paintings are illustrations applied to the edge of a book in a manner
that when the book is closed, the images are hidden. Only when one fans
the pages of the book are the paintings visible.
technique was first observed on religious books in the mid-17th
century. The process fell out of favor by the early 18th century, but
was revived later that century by the booksellers and bookbinders
Edwards of Halifax who created some of the most impressive examples of
early as the 10th century, there were examples of painting on the edges
of pages, but these early images were visible when the book was closed.
Generally, the term “fore-edge painting” refers to the images that are
undetectable when the pages of the book are not fanned.
create the painting, the pages of the book must be fanned and held in a
clamp. A watercolor painting is applied to the fanned pages. When the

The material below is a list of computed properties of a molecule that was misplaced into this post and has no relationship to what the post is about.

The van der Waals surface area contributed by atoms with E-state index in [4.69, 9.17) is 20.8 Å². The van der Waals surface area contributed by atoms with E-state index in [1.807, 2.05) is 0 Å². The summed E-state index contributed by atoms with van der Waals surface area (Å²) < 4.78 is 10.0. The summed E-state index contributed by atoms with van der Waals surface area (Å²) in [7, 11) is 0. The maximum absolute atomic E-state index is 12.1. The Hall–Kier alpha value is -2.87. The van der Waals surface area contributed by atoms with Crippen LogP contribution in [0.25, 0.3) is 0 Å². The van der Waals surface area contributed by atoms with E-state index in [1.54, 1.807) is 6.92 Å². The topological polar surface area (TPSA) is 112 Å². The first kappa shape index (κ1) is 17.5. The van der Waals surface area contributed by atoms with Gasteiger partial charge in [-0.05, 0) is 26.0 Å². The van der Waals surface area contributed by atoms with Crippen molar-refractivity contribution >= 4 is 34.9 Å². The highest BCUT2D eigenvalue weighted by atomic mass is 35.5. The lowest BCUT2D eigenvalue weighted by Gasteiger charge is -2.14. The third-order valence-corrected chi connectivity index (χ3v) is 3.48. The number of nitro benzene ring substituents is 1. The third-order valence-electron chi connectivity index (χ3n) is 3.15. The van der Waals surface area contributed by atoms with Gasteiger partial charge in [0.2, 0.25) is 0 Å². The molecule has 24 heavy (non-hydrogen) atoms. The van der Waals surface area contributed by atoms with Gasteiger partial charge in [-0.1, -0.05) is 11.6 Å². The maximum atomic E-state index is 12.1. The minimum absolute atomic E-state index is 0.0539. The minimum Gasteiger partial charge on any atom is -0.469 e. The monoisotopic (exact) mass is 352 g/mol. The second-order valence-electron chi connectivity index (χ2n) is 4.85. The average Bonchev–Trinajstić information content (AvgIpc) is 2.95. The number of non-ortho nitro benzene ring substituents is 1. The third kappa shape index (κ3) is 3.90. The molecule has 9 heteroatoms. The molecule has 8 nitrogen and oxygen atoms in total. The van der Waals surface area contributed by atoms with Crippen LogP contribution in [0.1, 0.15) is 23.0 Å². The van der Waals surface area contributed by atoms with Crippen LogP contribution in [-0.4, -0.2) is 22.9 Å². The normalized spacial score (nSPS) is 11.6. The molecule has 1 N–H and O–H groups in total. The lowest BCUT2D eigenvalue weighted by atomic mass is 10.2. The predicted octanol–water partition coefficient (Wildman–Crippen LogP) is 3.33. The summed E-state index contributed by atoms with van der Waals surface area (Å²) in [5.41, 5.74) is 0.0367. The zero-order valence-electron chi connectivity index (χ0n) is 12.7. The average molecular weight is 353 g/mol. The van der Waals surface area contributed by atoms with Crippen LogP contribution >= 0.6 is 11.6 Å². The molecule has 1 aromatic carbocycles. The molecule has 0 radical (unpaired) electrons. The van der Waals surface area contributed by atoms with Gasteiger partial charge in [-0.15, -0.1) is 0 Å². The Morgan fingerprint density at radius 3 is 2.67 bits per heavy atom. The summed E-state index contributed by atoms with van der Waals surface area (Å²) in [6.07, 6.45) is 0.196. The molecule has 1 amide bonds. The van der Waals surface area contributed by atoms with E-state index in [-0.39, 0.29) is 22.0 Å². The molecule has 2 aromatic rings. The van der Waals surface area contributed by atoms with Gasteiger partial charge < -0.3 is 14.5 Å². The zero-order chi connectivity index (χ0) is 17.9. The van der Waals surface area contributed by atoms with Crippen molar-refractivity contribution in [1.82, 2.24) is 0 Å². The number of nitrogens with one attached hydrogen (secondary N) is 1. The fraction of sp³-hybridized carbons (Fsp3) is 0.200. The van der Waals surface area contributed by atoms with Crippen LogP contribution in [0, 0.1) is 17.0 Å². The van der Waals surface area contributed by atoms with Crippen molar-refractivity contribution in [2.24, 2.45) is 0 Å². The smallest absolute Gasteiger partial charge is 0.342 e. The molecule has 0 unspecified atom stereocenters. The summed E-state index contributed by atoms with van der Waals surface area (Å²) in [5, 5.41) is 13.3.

paint dries, the book is released from the vise and the edges of the
book are gilded which successfully protects and hides the painting.
Library & Archives owns two examples of fore-edge paintings –
Poetical Works of Sir Walter Scott (PR5305 .E57) and The Oriental
Annual, 1840 (DS412 .B33 1840). If you are interested in viewing these
items, visit the 3rd floor of McCain Library or contact us via e-mail or 601.266.4345.
For more information on fore-edge painting…
Weber, Carl Jefferson. Fore-edge painting; a historical survey of a curious art in book decoration . Irvington-on-Hudson : Harvey House, 1966. (Cook Library ND2370 .W37)
Weber, Carl Jefferson. A
thousand and one fore-edge paintings, with notes on the artists,
bookbinders, publishers, and other men and women connected with the
history of a curious art . Waterville : Colby College Press, 1949. (Cook Library ND2370 .W4)
Text by Jennifer Brannock, Special